Availability and Nutritional Adequacy of Plant-Based Items in Public High School Lunch Menus
Keywords:Nutriton, Lunch Menus, Plant-based, Public Highschool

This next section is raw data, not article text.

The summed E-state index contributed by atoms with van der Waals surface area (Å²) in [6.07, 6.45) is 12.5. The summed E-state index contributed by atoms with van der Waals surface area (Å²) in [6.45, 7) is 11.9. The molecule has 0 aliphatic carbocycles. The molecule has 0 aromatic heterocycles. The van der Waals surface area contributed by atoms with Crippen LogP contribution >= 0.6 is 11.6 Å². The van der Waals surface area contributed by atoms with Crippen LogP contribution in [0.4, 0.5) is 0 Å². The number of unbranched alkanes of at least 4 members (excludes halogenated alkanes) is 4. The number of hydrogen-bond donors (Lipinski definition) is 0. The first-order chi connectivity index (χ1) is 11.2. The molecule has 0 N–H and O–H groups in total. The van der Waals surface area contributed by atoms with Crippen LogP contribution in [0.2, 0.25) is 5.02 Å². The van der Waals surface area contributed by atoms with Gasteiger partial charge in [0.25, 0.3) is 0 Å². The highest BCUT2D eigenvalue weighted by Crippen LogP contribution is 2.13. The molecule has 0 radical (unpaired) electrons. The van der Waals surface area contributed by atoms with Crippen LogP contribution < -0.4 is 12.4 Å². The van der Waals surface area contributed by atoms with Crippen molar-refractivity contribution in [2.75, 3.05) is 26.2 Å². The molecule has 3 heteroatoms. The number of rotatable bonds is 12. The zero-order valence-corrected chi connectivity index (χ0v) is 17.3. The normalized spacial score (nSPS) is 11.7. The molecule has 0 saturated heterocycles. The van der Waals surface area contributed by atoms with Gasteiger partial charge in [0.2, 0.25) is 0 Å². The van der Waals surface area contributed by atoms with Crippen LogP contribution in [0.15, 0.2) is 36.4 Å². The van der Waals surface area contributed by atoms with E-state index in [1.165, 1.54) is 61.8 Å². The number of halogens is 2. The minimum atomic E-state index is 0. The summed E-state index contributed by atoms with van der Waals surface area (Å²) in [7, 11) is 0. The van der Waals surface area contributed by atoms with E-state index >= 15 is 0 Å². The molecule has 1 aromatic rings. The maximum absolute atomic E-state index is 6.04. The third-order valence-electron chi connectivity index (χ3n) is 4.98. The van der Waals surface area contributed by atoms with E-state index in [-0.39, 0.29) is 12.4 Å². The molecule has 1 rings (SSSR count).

Despite a growing body of research that indicates the health benefits of eating less meat and more plant-based foods, there is limited research on the actual availability of these plant-based options in high schools regulated by the National School Lunch Program (NSLP). This study aims to explore the availability of plant-based food items in public Cincinnati high schools enrolled in the NSLP and to determine whether the nutritional profiles of available plant-based options meet the caloric needs of high school students seeking a plant-based diet. The plant-based diet index (PDI) was used to provide a metric for whether a food item is absent of any animal products and can be further divided into healthy (hPDI) and unhealthy (uPDI) options. 361 lunch options from 8 Cincinnati public high schools were categorized into four food groups: Entrees, Sides, Vegetables and Fruits. It was found that there is a considerable scarcity of plant-based entree items, which account for only 1.3% of all entrees. Consequently, students following a plant-based diet would be unable to meet their caloric requirements at 75% of the studied schools (174 of ~800 recommended calories), and students following a healthful plant-based diet could not meet their caloric needs at any of the studied schools (131 of ~800 recommended calories). This may leave students who are reliant on the NSLP unable to obtain the health benefits of a plant-based diet, which would have disproportionate consequences for poorer students.
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